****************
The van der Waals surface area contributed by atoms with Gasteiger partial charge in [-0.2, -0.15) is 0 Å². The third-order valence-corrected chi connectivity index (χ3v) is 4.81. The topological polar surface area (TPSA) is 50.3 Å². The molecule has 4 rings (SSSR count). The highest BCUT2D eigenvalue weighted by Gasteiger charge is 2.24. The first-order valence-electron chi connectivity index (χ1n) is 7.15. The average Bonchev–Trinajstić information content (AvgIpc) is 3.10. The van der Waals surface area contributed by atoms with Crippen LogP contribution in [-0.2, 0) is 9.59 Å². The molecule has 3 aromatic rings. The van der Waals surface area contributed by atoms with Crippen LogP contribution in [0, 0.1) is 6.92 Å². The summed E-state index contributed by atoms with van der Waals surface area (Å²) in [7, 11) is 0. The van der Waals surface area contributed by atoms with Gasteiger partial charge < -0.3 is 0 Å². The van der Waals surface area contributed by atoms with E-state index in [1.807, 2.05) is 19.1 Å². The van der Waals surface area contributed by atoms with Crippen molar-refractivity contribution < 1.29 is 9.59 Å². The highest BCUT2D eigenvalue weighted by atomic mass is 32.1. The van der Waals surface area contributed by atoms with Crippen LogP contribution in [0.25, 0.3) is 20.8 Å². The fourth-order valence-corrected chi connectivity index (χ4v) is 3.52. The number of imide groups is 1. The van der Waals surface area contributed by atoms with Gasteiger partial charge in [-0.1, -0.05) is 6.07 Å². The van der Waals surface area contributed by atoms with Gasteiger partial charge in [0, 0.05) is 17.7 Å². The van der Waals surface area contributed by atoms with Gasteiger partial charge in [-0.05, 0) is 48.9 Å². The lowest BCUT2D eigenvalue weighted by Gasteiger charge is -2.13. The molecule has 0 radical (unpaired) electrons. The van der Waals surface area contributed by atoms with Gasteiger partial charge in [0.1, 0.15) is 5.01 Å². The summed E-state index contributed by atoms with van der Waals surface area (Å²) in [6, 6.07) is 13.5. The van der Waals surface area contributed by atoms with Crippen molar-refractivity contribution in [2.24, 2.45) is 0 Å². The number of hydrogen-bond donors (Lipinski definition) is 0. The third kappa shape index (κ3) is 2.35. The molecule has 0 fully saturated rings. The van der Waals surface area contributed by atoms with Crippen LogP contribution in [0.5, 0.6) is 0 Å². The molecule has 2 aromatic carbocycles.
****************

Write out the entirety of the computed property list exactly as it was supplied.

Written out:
The van der Waals surface area contributed by atoms with Gasteiger partial charge in [-0.2, -0.15) is 0 Å². The third-order valence-corrected chi connectivity index (χ3v) is 4.81. The topological polar surface area (TPSA) is 50.3 Å². The molecule has 4 rings (SSSR count). The highest BCUT2D eigenvalue weighted by Gasteiger charge is 2.24. The first-order valence-electron chi connectivity index (χ1n) is 7.15. The average Bonchev–Trinajstić information content (AvgIpc) is 3.10. The van der Waals surface area contributed by atoms with Crippen LogP contribution in [-0.2, 0) is 9.59 Å². The molecule has 3 aromatic rings. The van der Waals surface area contributed by atoms with Crippen LogP contribution in [0, 0.1) is 6.92 Å². The summed E-state index contributed by atoms with van der Waals surface area (Å²) in [7, 11) is 0. The van der Waals surface area contributed by atoms with Gasteiger partial charge < -0.3 is 0 Å². The van der Waals surface area contributed by atoms with E-state index in [1.807, 2.05) is 19.1 Å². The van der Waals surface area contributed by atoms with Crippen molar-refractivity contribution < 1.29 is 9.59 Å². The highest BCUT2D eigenvalue weighted by atomic mass is 32.1. The van der Waals surface area contributed by atoms with Crippen LogP contribution in [0.25, 0.3) is 20.8 Å². The fourth-order valence-corrected chi connectivity index (χ4v) is 3.52. The number of imide groups is 1. The van der Waals surface area contributed by atoms with Gasteiger partial charge in [-0.1, -0.05) is 6.07 Å². The van der Waals surface area contributed by atoms with Gasteiger partial charge in [0, 0.05) is 17.7 Å². The van der Waals surface area contributed by atoms with Gasteiger partial charge in [-0.05, 0) is 48.9 Å². The lowest BCUT2D eigenvalue weighted by Gasteiger charge is -2.13. The molecule has 0 radical (unpaired) electrons. The van der Waals surface area contributed by atoms with Gasteiger partial charge in [0.1, 0.15) is 5.01 Å². The summed E-state index contributed by atoms with van der Waals surface area (Å²) in [6, 6.07) is 13.5. The van der Waals surface area contributed by atoms with Crippen molar-refractivity contribution in [2.24, 2.45) is 0 Å². The number of hydrogen-bond donors (Lipinski definition) is 0. The third kappa shape index (κ3) is 2.35. The molecule has 0 fully saturated rings. The van der Waals surface area contributed by atoms with Crippen LogP contribution in [0.5, 0.6) is 0 Å². The molecule has 2 aromatic carbocycles.